Honorary degrees ought to graduate from arbitrary past

At issue: ‘Tis the season for commencement speaker announcements.

Our take: Time to rethink honorary degrees.

In the minds of many eager seniors waiting for their degrees, honorary degrees serve an unnecessary purpose—simply another series of lectures befitting the Emerson classrooms they’re eager to exit. And they are: like many other colleges, Emerson bestows honorary degrees, and too often to people that aren’t befitting entry into the Emerson family. One of last year’s recipients, CNN anchor Don Lemon, is among the most-criticized journalists in the business—his inept coverage of the Ferguson protests and insensitive interviews with an alleged Bill Cosby rape victim being two standout moments in his blundering career. Emerson should instead include student voices in the decision process.

Honorary degrees do have a long history: The first one, at least on record, was awarded to Lionel Woodville in the 1470s by the University of Oxford. He later became Bishop of Salisbury. The original purpose for honorary degrees (or honoris causa, which is Latin for “for the sake of honor”) was to exempt certain people of status from the usual university requirements, like studying or taking exams, to gain a degree.

But today, it would be laughable if an honorary degree recipient tried to earnestly use the title “doctor,” and the idea seems antiquated. Except for self-promotion, it’s hard to see what the college gains by giving out these quasi-fake degrees—degrees that would cost normal students real money. Sure, it’s fun to invite Jay Leno to campus for some good publicity, but it’s not really making any difference in the world of Emerson. And really, it’s not making any difference to Leno either. Honorary degrees are more of an ego-stroke for the recipient, not something that actually holds any real world value.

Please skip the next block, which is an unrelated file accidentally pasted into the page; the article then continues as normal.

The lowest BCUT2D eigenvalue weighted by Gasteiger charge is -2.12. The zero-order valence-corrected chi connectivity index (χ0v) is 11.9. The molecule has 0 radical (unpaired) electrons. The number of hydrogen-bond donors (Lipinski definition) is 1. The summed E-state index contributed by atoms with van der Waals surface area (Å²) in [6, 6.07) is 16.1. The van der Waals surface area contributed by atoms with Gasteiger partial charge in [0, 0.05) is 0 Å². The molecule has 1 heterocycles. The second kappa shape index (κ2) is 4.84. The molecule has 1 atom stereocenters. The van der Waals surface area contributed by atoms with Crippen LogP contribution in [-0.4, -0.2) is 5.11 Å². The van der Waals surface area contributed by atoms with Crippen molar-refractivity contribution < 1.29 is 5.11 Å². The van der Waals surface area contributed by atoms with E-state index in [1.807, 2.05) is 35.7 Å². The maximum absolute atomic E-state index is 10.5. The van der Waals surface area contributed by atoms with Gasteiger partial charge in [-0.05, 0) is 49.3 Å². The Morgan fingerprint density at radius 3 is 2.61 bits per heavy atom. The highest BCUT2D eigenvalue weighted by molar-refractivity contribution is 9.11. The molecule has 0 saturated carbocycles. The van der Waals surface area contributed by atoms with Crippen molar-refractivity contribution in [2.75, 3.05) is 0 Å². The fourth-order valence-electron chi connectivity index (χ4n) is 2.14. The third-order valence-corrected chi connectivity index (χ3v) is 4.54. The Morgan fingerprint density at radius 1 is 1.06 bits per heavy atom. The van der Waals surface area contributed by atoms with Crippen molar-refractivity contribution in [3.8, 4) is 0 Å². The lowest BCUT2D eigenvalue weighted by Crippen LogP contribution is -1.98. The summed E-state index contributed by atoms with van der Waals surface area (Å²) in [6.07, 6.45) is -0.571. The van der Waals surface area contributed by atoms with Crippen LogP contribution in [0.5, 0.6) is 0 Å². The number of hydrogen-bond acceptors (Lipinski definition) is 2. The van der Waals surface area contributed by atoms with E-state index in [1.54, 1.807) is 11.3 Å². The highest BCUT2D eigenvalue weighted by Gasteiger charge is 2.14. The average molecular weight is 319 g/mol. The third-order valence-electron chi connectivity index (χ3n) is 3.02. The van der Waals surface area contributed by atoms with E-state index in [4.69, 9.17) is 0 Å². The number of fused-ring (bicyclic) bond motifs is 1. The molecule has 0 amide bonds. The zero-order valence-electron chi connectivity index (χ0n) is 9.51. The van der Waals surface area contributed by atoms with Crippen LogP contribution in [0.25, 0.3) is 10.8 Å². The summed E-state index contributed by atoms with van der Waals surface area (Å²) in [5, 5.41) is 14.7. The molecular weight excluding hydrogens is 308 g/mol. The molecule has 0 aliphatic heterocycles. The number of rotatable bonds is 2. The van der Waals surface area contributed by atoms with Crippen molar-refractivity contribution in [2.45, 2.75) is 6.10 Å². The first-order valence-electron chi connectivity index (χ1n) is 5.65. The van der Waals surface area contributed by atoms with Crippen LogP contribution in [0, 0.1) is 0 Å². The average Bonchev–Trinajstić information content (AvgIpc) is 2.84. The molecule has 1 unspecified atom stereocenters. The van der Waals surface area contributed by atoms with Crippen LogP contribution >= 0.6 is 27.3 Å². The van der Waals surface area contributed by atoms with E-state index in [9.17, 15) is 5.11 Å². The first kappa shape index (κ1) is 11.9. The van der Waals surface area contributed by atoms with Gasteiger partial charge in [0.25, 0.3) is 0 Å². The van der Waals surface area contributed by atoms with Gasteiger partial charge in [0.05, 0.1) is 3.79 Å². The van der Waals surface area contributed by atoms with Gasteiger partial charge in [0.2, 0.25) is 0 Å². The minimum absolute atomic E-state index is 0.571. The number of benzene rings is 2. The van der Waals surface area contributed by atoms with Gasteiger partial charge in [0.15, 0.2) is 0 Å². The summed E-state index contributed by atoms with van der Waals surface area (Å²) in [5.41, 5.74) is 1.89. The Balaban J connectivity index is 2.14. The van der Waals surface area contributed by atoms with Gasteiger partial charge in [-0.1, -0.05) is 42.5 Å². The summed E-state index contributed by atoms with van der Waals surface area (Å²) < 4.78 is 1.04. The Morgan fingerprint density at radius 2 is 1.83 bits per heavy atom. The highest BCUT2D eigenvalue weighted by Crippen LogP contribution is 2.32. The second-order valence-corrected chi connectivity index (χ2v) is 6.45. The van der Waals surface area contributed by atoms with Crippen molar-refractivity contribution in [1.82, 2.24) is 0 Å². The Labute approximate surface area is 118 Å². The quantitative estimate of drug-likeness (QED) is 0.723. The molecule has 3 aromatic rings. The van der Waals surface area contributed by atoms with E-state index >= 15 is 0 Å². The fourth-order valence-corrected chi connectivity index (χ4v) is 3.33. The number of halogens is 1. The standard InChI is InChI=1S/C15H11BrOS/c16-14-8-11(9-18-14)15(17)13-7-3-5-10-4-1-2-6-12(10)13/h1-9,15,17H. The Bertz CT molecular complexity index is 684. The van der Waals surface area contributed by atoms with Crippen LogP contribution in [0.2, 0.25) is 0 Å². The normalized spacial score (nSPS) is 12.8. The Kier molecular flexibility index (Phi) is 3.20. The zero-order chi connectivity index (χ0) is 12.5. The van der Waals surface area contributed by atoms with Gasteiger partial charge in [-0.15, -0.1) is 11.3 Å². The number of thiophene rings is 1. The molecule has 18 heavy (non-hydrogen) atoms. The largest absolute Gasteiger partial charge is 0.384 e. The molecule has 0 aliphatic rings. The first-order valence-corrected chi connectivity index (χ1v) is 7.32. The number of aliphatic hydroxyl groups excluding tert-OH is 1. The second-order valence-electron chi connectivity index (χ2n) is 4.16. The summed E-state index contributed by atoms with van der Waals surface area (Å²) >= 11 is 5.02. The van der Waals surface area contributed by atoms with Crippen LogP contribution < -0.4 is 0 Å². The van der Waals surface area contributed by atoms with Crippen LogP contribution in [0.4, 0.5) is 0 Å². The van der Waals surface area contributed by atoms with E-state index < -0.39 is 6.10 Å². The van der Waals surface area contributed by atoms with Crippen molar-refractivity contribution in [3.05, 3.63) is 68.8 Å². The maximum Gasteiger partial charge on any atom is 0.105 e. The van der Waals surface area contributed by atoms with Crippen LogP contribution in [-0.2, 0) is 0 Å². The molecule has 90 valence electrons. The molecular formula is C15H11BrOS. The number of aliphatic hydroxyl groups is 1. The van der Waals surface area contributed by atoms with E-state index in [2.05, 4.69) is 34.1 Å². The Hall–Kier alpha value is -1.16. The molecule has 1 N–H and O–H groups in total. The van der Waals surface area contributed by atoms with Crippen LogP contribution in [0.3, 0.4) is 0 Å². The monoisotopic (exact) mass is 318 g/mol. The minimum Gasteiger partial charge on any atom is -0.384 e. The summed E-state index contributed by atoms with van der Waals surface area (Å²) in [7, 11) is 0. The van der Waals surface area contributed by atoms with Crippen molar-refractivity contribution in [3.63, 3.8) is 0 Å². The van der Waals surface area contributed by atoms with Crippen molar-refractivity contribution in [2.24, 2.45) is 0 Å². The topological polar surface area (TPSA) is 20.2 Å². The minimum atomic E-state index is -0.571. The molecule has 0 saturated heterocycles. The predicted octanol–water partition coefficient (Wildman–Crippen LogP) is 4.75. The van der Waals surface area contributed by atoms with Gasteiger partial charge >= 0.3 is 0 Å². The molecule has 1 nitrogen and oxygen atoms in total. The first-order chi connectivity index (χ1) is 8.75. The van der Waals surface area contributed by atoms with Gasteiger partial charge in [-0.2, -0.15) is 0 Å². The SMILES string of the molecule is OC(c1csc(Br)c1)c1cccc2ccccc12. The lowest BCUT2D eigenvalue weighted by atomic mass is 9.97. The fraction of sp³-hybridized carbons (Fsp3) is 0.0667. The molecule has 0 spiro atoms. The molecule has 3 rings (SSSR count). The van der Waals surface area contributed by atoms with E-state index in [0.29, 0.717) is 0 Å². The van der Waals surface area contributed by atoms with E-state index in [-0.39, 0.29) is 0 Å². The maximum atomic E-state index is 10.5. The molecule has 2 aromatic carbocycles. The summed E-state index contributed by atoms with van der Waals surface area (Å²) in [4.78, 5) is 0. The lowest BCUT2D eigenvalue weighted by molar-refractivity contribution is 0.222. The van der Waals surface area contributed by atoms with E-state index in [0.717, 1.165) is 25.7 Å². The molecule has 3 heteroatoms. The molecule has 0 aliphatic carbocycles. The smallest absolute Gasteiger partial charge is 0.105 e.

It’s true that Emerson has awarded honorary degrees to famous figures, like James Earl Jones, the actor who voiced Mufasa and Darth Vader; Tony Kushner, the Pulitzer Prize-winning playwright; Thomas Menino, the former mayor; and Vice President Joe Biden. But it’s unclear how much the award actually means to them—or how granting those awards has helped Emerson students since then. John Updike, the Pulitzer Prize-winning poet and writer of such works as Rabbit, Run, actually threw his collection of honorary degrees away—including one from Emerson—according to The Atlantic.

This leads to the question of how Emerson even goes about choosing the recipients. Why Leno? Why Lemon? In his speeches last year, President M. Lee Pelton alluded to the Board of Trustees helping to make the decision, but the college provides no real transparency in how the awardees are chosen. Unless the process is clear, it’s not unreasonable for students and faculty alike to suspect it’s nothing more than a deal worked out with the recipient’s agent.

At the very least, honorary degree recipients have to appear at least somewhat prepared. Lemon’s acceptance speech was an awkward mess. He stumbled over his words so badly that he accidentally called white people a minority. Anyone who speaks at a commencement ceremony should understand that graduation is a major milestone in the lives of those attending and should treat the situation with a degree of respect. The school is giving the recipients its highest honor. The least they can do is contribute a moment of moderate eloquence to the students that are the college’s lifeblood.

This year’s honorary degree recipients haven’t been announced yet, which gives Emerson administrators ample opportunity to include students in their decision-making process. Though this would not be without its risks—Emerson’s celebrity culture often lends itself to popularity contests—it would be valuable in sussing out a deeper value of honorary degrees. If these honors are truly as meaningful as our Board of Trustees makes them out to be, then entry into the Emerson mafia should require the entire family’s approval.